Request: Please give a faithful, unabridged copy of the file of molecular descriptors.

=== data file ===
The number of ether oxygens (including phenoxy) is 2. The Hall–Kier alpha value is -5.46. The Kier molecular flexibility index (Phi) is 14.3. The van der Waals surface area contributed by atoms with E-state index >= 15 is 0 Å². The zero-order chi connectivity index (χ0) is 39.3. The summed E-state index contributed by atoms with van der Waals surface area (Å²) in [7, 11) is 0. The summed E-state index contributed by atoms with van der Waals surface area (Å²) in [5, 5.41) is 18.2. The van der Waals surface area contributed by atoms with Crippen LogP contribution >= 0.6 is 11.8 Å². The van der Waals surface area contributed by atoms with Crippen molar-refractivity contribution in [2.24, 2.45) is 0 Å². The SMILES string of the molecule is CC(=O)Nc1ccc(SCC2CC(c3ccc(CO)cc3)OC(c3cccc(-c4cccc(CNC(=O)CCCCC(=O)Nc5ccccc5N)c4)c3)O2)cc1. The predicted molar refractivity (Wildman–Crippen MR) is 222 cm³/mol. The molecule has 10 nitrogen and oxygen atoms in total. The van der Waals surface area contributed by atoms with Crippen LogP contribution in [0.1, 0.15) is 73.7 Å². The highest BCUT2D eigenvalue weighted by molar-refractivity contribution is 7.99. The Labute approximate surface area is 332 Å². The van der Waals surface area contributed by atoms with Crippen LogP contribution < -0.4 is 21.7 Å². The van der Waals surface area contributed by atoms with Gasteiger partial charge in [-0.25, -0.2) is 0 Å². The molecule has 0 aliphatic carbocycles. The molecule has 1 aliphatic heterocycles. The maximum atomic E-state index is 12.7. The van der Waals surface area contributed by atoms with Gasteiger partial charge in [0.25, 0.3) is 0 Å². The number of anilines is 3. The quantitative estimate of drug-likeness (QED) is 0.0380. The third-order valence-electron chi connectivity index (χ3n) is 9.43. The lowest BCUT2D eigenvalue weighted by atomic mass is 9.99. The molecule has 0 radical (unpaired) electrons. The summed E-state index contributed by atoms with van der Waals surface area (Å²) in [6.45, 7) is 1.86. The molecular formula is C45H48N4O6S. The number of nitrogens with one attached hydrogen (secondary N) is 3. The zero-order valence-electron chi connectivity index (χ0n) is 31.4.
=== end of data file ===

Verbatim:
The number of ether oxygens (including phenoxy) is 2. The Hall–Kier alpha value is -5.46. The Kier molecular flexibility index (Phi) is 14.3. The van der Waals surface area contributed by atoms with E-state index >= 15 is 0 Å². The zero-order chi connectivity index (χ0) is 39.3. The summed E-state index contributed by atoms with van der Waals surface area (Å²) in [7, 11) is 0. The summed E-state index contributed by atoms with van der Waals surface area (Å²) in [5, 5.41) is 18.2. The van der Waals surface area contributed by atoms with Crippen LogP contribution >= 0.6 is 11.8 Å². The van der Waals surface area contributed by atoms with Crippen molar-refractivity contribution in [2.24, 2.45) is 0 Å². The SMILES string of the molecule is CC(=O)Nc1ccc(SCC2CC(c3ccc(CO)cc3)OC(c3cccc(-c4cccc(CNC(=O)CCCCC(=O)Nc5ccccc5N)c4)c3)O2)cc1. The predicted molar refractivity (Wildman–Crippen MR) is 222 cm³/mol. The molecule has 10 nitrogen and oxygen atoms in total. The van der Waals surface area contributed by atoms with Crippen LogP contribution in [0.1, 0.15) is 73.7 Å². The highest BCUT2D eigenvalue weighted by molar-refractivity contribution is 7.99. The Labute approximate surface area is 332 Å². The van der Waals surface area contributed by atoms with Crippen LogP contribution < -0.4 is 21.7 Å². The van der Waals surface area contributed by atoms with Gasteiger partial charge in [-0.25, -0.2) is 0 Å². The molecule has 0 aliphatic carbocycles. The molecule has 1 aliphatic heterocycles. The maximum atomic E-state index is 12.7. The van der Waals surface area contributed by atoms with Gasteiger partial charge in [0.25, 0.3) is 0 Å². The number of anilines is 3. The quantitative estimate of drug-likeness (QED) is 0.0380. The third-order valence-electron chi connectivity index (χ3n) is 9.43. The lowest BCUT2D eigenvalue weighted by atomic mass is 9.99. The molecule has 0 radical (unpaired) electrons. The summed E-state index contributed by atoms with van der Waals surface area (Å²) in [6.45, 7) is 1.86. The molecular formula is C45H48N4O6S. The number of nitrogens with one attached hydrogen (secondary N) is 3. The zero-order valence-electron chi connectivity index (χ0n) is 31.4.